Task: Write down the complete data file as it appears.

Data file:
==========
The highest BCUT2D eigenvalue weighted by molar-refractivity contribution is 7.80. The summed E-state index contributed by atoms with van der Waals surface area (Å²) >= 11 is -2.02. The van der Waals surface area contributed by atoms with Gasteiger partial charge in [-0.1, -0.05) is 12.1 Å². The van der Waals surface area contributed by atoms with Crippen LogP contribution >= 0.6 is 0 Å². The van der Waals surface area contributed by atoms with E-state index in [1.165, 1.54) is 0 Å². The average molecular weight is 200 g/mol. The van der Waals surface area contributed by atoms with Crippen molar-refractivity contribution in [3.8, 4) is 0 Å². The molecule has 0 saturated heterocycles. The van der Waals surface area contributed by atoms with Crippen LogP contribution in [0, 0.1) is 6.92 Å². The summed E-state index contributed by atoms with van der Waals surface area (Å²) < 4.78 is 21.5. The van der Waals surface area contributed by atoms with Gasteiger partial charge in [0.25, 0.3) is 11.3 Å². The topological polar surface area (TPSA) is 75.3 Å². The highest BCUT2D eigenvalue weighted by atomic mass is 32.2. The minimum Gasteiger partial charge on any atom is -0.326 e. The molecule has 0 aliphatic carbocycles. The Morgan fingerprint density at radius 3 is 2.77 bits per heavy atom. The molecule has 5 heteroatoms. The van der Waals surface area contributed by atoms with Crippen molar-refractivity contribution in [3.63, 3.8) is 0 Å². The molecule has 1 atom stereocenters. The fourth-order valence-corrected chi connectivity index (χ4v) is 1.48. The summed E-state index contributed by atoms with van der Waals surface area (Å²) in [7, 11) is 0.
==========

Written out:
The highest BCUT2D eigenvalue weighted by molar-refractivity contribution is 7.80. The summed E-state index contributed by atoms with van der Waals surface area (Å²) >= 11 is -2.02. The van der Waals surface area contributed by atoms with Gasteiger partial charge in [-0.1, -0.05) is 12.1 Å². The van der Waals surface area contributed by atoms with Crippen LogP contribution >= 0.6 is 0 Å². The van der Waals surface area contributed by atoms with E-state index in [1.165, 1.54) is 0 Å². The average molecular weight is 200 g/mol. The van der Waals surface area contributed by atoms with Crippen molar-refractivity contribution in [3.8, 4) is 0 Å². The molecule has 0 saturated heterocycles. The van der Waals surface area contributed by atoms with Crippen LogP contribution in [0, 0.1) is 6.92 Å². The summed E-state index contributed by atoms with van der Waals surface area (Å²) < 4.78 is 21.5. The van der Waals surface area contributed by atoms with Gasteiger partial charge in [0.25, 0.3) is 11.3 Å². The topological polar surface area (TPSA) is 75.3 Å². The highest BCUT2D eigenvalue weighted by atomic mass is 32.2. The minimum Gasteiger partial charge on any atom is -0.326 e. The molecule has 0 aliphatic carbocycles. The Morgan fingerprint density at radius 3 is 2.77 bits per heavy atom. The molecule has 5 heteroatoms. The van der Waals surface area contributed by atoms with Crippen molar-refractivity contribution in [3.63, 3.8) is 0 Å². The molecule has 1 atom stereocenters. The fourth-order valence-corrected chi connectivity index (χ4v) is 1.48. The summed E-state index contributed by atoms with van der Waals surface area (Å²) in [7, 11) is 0.